An old chestnut takes on a refreshing new flavor
Published: November 30, 2011
Music by Harvey Schmidt, Book and Lyrics by Tom Jones
At The Audrey Herman Spotlighters Theatre through Dec. 18
The problem with staging a musical like The Fantasticks is that it’s been done so many times before—over 17,000 times, in fact, just from 1960 to 2002, during the show’s original off-Broadway run. Musical theater runs clean on its own nostalgia, though, and has a fetish for reaffirming its classics with such enthusiasm that if the already scant production of original musicals stopped tomorrow, a decade might pass before anyone noticed. Few shows are allowed to truly expire because so many are considered “timeless.”
All of this means that Spotlighters has a tall order to fill in staging The Fantasticks. The challenge is to make the show somehow responsive to itself—complementing the chocolate-box sentimentality of 1960 with a bit of irony from 2011. It happens that The Fantasticks is a near-perfect show to experiment with in this way, because its narrative already has a certain sly awareness of itself (“Metaphor,” one of the first songs, has our Romeo struggling to avoid cliché in calling out to his love). The show has enough elasticity, in other words, to accommodate the playfulness Spotlighters has brought to it.
Like so many love stories, The Fantasticks centers around two households, both alike in dignity, at each other’s throats. Star-crossed neighbors Matt (Eric Ritter) and Louisa (Sherry Benedek) live on either side of a high wall put up by their feuding fathers, Hucklebee (Amanda Kay Boundy) and Bellomy (Courtney Kalbacker). Quarantined and forbidden from speaking, Matt and Louisa only fall louder and more lyrically in love—which, we learn, was exactly the point all along. Hucklebee and Bellomy are really the best of friends, the bastards; they’ve been practicing a little reverse psychology in the knowledge that parents need only discourage their kids from doing something in order to make them do it. The manipulation gets altogether less wholesome when they hire El Gallo (Bart Debicki), the Zorro-like bandit who is also the narrator, to stage a mock abduction of Louisa so Matt can save the day.
Buckles are swashed, El Gallo throws the fight, and the scheme goes according to plan: The young lovers are joined in a picture of harmony with their psychotic fathers. But happy endings are never that easy, even in musicals. El Gallo asserts some extra-narrative authority by literally flipping the moon, which hangs from a string on stage, making visible the sun that is painted on the other side. He thereby replaces the moon’s romantic beams with the glare of veritas. The characters suddenly see each other in a different light as the second act takes form, and everything starts to look a lot less fantastic.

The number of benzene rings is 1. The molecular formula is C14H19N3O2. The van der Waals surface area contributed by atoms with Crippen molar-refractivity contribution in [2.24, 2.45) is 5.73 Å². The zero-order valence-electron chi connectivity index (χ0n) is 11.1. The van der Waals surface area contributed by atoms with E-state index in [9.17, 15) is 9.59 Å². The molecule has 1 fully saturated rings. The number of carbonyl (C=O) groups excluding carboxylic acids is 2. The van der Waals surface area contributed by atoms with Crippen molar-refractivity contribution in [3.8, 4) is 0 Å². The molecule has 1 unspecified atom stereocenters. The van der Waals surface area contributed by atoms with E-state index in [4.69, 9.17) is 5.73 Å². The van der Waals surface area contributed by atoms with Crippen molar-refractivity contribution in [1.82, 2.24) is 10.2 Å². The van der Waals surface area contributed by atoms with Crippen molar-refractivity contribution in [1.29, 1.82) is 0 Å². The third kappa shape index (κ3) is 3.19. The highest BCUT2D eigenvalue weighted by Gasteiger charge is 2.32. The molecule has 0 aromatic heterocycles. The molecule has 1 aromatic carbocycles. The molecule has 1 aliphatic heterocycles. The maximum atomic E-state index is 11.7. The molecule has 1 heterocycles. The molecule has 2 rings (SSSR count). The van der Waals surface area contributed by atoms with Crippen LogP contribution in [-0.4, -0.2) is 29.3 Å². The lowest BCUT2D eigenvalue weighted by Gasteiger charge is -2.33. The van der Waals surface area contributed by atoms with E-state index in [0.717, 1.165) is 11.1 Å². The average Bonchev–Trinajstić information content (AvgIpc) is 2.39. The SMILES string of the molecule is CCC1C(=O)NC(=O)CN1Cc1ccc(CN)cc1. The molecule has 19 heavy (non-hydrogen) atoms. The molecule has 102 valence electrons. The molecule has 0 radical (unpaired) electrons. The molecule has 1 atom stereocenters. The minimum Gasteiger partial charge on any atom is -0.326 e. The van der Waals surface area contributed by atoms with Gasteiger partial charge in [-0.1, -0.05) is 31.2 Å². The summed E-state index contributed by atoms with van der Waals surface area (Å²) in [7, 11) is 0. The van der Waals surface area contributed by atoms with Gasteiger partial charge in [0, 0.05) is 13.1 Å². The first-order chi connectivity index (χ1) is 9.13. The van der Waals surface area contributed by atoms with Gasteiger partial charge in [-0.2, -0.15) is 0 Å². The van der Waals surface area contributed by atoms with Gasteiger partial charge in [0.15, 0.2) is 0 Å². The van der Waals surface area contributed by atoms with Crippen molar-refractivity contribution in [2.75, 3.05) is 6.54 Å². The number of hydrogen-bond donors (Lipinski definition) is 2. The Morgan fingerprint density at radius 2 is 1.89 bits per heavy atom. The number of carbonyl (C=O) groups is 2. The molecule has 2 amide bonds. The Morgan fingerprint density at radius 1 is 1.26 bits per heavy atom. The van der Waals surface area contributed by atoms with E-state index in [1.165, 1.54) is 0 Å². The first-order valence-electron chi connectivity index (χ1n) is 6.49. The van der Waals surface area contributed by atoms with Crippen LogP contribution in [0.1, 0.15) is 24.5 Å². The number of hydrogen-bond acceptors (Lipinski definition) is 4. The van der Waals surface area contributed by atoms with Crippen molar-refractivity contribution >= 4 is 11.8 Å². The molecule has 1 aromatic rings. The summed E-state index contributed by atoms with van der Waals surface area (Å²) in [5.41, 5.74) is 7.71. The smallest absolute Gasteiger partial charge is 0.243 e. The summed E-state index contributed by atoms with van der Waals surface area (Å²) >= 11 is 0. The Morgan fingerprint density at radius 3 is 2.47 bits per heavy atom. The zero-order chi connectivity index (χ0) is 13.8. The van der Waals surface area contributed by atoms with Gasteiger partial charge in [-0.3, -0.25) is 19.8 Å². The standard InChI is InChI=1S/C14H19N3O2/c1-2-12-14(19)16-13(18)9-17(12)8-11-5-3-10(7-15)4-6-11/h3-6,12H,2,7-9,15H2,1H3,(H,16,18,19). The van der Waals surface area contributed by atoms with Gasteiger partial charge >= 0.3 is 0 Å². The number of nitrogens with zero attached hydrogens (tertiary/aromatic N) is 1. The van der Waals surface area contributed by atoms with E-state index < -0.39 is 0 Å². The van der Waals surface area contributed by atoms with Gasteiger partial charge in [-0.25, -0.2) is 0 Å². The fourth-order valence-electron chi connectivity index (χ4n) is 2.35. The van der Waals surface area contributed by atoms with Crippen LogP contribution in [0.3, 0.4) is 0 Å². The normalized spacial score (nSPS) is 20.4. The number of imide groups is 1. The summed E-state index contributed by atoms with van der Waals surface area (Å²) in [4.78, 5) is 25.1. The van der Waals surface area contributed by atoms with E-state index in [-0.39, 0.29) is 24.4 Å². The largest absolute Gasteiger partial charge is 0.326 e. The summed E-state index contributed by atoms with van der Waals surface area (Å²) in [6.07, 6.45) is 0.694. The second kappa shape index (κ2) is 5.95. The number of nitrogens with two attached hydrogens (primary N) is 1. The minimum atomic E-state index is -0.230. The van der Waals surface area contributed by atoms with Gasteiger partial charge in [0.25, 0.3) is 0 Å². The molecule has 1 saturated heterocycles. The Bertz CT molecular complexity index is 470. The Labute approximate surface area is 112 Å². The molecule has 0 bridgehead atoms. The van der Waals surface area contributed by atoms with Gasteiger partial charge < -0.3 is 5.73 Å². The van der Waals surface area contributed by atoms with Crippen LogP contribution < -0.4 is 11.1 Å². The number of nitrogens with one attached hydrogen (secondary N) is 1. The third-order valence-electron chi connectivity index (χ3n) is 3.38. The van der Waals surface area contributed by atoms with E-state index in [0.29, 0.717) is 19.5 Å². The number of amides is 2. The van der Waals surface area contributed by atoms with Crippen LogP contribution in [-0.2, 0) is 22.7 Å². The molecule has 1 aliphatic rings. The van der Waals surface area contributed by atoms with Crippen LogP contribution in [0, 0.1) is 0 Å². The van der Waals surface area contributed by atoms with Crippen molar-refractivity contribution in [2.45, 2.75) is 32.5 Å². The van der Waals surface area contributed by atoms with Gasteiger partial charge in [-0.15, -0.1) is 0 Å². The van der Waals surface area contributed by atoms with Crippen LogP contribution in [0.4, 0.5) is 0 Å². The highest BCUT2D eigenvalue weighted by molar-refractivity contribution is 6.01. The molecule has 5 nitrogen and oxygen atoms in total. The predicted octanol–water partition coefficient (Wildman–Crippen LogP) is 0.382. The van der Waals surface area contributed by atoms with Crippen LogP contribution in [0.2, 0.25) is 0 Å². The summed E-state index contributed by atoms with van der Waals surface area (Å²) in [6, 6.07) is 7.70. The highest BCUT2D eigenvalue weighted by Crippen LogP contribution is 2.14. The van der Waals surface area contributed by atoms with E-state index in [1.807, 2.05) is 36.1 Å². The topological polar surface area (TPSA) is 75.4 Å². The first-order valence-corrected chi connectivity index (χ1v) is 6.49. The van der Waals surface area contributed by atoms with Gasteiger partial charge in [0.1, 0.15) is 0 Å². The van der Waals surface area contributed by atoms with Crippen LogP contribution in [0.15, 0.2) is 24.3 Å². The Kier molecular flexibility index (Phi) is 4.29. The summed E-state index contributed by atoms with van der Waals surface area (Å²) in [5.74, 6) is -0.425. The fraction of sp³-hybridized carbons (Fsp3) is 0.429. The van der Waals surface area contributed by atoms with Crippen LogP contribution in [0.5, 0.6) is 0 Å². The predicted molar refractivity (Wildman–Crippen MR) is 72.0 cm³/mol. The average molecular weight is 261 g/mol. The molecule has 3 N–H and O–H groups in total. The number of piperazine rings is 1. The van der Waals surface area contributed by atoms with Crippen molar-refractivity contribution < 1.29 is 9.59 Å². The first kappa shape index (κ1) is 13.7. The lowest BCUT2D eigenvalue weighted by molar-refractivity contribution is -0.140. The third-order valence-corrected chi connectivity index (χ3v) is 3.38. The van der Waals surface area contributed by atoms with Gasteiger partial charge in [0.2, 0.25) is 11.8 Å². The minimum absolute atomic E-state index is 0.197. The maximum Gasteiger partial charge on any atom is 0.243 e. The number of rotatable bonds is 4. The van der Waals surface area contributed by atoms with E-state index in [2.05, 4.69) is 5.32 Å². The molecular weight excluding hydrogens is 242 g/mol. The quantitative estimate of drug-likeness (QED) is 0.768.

By this point in the show, a few peculiarities have appeared, including a song-and-dance number about rape. “It Depends on What You Pay” is El Gallo’s sales pitch to Hucklebee and Bellomy, detailing the various kinds of abduction—“rape” in the outmoded sense of the word—available for contract. The song can make for uneasy listening (“You can get the rape emphatic/ You can get the rape polite,” etc.), but Spotlighters has made the right decision in sticking with the original lyrics over the PC revisions made available a few decades ago. Any discomfort we feel with the song has little to do with the show, and Spotlighters’ choice to take the material for what it is indicates a healthy regard for the maturity of the audience. The rest of the songs are less hair-raising, and with Michael Tan’s impressive keyboard accompaniment, the cast polishes old chestnuts like “Try to Remember” and “Soon It’s Gonna Rain” to a shine.
In an unexpected but welcome move, the fathers are played by two young women, who achieve a perfect vaudevillian rapport in their checkered jackets and straw hats. Joey Krastel offers a delightfully schizophrenic performance as the pair of hammy thespians enlisted by El Gallo: Henry, the old Shakespearean, and Mortimer, who specializes in death scenes. Krastel may misplace his accents now and then, but in switching between the two roles he invests an already entertaining dynamic with spontaneity and genuine cleverness. This production also embraces the play-within-a-play motif, sprinkling the show with little intrusions and winking asides from the cast that contribute nicely to the show’s themes of illusion and disillusion.
A theater-in-the-round like Spotlighters works only as well as the actors allow it to work, and for the most part this cast exercises the space with enough vigor to keep our attention through the show’s intermittently boring second act. Plenty happens: Matt and Louisa start to grate on each other, the dads’ deception is revealed, the kids run off to do some soul-searching. But as the plot chugs to the end we can see from the beginning, we rely on the charms of the actors to keep us engaged, rather than the story.
As much as an audience is owed anything from a new production of an old show, its owed some freshness and sincerity. Spotlighters’ take on The Fantasticks has both, and its energetic young cast is blind neither to the musical’s age nor its opportunities for a little mischief. They’ve seized on the spirit of the show, coming dangerously close to demonstrating that some musicals really can be timeless.
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